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The Carroll News

The news that keeps us Onward On!
Since 1925
The news that keeps us Onward On!

The Carroll News

The news that keeps us Onward On!

The Carroll News

City council candidate Hallie Turnberrez shares insights on Heights Forward joint venture

The citys new logo featured around the Heights on numerous signs.
The Carroll News
The city’s new logo featured around the Heights on numerous signs.

Election season is once again coming up. On Nov. 7, voters can render their verdicts on local and statewide issues most important to them. University Heights is no different and will face its own choices in our unique age.

This election cycle, there are a group of candidates who are running for University Heights City Council on what appears to be a joint venture, all with the support of Mayor Michael Dylan Brennan in common. The website for “Heights Forward” offered nothing more than a reminder to vote early (beginning Oct. 11t), along with the names and information of the four Heights Forward candidates: Jonathan A. Bartell, Micah Maliskas, Dr. Alicia Sloan and Hallie Shalev Turnberrez.

Of the members listed above, Turnberrez decided to run for University Heights City Council because the “…[the] city needs fresh energy and new ideas, yet there aren’t a lot of younger folks involved in our city government (despite the fact that we have a pretty young city).”

Turnberrez insists“[she] felt there was a gap [she] can help fill.” She looks forward to using her passions and skill set to increase community advocacy.

The website for these candidates lacked complete information about the origins of Height’s Forward. Turnberrez clarified that “‘Heights Forward’ was built after four challengers (herself included) came together to talk about ideas for improving our city.”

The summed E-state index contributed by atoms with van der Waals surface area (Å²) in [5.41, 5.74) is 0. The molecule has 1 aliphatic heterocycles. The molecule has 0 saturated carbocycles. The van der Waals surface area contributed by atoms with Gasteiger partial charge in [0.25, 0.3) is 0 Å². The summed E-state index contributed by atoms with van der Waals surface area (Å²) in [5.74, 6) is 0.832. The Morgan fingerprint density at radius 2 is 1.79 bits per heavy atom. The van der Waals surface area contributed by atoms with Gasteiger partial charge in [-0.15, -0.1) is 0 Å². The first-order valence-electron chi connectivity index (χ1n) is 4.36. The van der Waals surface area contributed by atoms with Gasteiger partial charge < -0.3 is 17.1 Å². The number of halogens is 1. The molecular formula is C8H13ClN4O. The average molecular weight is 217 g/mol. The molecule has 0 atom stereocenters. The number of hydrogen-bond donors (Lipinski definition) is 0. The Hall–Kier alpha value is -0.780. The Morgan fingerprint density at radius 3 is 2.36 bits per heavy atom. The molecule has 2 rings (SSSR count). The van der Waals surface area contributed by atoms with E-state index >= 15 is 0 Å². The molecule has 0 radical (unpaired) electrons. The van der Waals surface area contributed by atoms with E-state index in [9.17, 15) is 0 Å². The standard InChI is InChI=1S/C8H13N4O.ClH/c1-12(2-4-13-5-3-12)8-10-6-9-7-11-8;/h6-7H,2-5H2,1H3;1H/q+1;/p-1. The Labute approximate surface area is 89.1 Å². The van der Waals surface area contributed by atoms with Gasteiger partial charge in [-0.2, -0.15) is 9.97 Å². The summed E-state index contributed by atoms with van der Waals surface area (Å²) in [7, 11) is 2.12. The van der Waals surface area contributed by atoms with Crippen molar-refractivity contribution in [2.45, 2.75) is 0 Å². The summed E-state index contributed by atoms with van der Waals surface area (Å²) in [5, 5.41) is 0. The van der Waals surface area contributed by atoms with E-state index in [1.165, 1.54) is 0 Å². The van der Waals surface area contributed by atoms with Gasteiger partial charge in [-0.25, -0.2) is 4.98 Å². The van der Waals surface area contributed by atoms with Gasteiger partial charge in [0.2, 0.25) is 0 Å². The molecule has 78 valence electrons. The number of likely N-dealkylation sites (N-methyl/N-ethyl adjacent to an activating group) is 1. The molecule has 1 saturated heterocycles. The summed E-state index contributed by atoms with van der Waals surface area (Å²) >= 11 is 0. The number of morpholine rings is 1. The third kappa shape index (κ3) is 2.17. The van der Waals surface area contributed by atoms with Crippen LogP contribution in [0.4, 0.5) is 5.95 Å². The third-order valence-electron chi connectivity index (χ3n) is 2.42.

She adds that “…we [the challengers] each have a different focus, but [she] thinks that highlights our strength as a group.”

Running for office is one challenge. Actually serving in that post is a different hurdle altogether. With this in mind, I asked Turnberrez what her priorities would be if elected to the council. She asserted that “we need to address our waste collection issues; our system is inefficient, costly and environmentally damaging.

If she is elected, Turnberrez also looks forward to possibly transforming Wiley Middle School into a community center.

Relationship building is a central component of a councilperson. Regarding this topic, Turnberrez explained that [she] really enjoys the process of problem-solving, [and] that [they] have a lot of dispute resolution experience as an attorney.”

She feels that “…building good working relationships boils down to (1) respecting the democratic process; and (2) being passionate enough to put in the work and try new things.”

Turnberrez claims those are their “…strong suits, and [she’d] love the opportunity to use them to better our community.”

John Carroll Students want to know how those elected in our community will help serve us. Turnberrez is vocal about listening to students–after all, JCU is the city’s namesake

She states that ” [she] knows students are frustrated with our waste-collection system, and [they] think we need to build a stronger connection between city gov and the students,” claiming that “this starts with accessibility.” Turnberrez finishes by stating that we need a “…non-stuffy avenue for students to connect with city representatives and to be heard.”

Remember, the deadline to register to vote is Oct. 10. Election Day is Nov. 7. You can check your voter registration status at the Cuyahoga County Board of Elections website: You can also learn more about the ‘Heights Forward’ candidates at:

No matter who you support or how politically active you may consider yourself, make sure to vote in your local elections.

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